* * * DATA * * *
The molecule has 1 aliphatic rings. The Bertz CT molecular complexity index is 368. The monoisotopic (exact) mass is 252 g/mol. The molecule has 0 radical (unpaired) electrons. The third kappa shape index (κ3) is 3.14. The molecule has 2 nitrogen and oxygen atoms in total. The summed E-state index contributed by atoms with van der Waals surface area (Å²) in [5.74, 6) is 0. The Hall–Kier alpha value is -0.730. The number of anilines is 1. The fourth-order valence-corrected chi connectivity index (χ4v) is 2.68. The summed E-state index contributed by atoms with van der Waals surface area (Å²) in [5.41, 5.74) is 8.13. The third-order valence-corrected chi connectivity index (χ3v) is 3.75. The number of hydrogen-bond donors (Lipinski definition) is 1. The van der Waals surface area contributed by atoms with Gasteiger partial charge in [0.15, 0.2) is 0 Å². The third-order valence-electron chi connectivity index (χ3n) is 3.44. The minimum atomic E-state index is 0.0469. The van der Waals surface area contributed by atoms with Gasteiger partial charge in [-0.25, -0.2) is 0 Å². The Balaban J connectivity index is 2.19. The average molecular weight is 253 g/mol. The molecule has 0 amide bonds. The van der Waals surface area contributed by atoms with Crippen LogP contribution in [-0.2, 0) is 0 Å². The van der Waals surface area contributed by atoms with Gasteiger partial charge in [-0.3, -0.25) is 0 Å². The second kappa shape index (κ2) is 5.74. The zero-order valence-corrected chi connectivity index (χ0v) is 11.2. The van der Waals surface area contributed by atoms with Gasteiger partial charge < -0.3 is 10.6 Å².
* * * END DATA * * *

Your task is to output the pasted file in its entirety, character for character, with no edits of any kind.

The molecule has 1 aliphatic rings. The Bertz CT molecular complexity index is 368. The monoisotopic (exact) mass is 252 g/mol. The molecule has 0 radical (unpaired) electrons. The third kappa shape index (κ3) is 3.14. The molecule has 2 nitrogen and oxygen atoms in total. The summed E-state index contributed by atoms with van der Waals surface area (Å²) in [5.74, 6) is 0. The Hall–Kier alpha value is -0.730. The number of anilines is 1. The fourth-order valence-corrected chi connectivity index (χ4v) is 2.68. The summed E-state index contributed by atoms with van der Waals surface area (Å²) in [5.41, 5.74) is 8.13. The third-order valence-corrected chi connectivity index (χ3v) is 3.75. The number of hydrogen-bond donors (Lipinski definition) is 1. The van der Waals surface area contributed by atoms with Gasteiger partial charge in [0.15, 0.2) is 0 Å². The third-order valence-electron chi connectivity index (χ3n) is 3.44. The minimum atomic E-state index is 0.0469. The van der Waals surface area contributed by atoms with Gasteiger partial charge in [-0.25, -0.2) is 0 Å². The Balaban J connectivity index is 2.19. The average molecular weight is 253 g/mol. The molecule has 0 amide bonds. The van der Waals surface area contributed by atoms with Crippen LogP contribution in [-0.2, 0) is 0 Å². The van der Waals surface area contributed by atoms with Gasteiger partial charge in [-0.3, -0.25) is 0 Å². The second kappa shape index (κ2) is 5.74. The zero-order valence-corrected chi connectivity index (χ0v) is 11.2. The van der Waals surface area contributed by atoms with Gasteiger partial charge < -0.3 is 10.6 Å².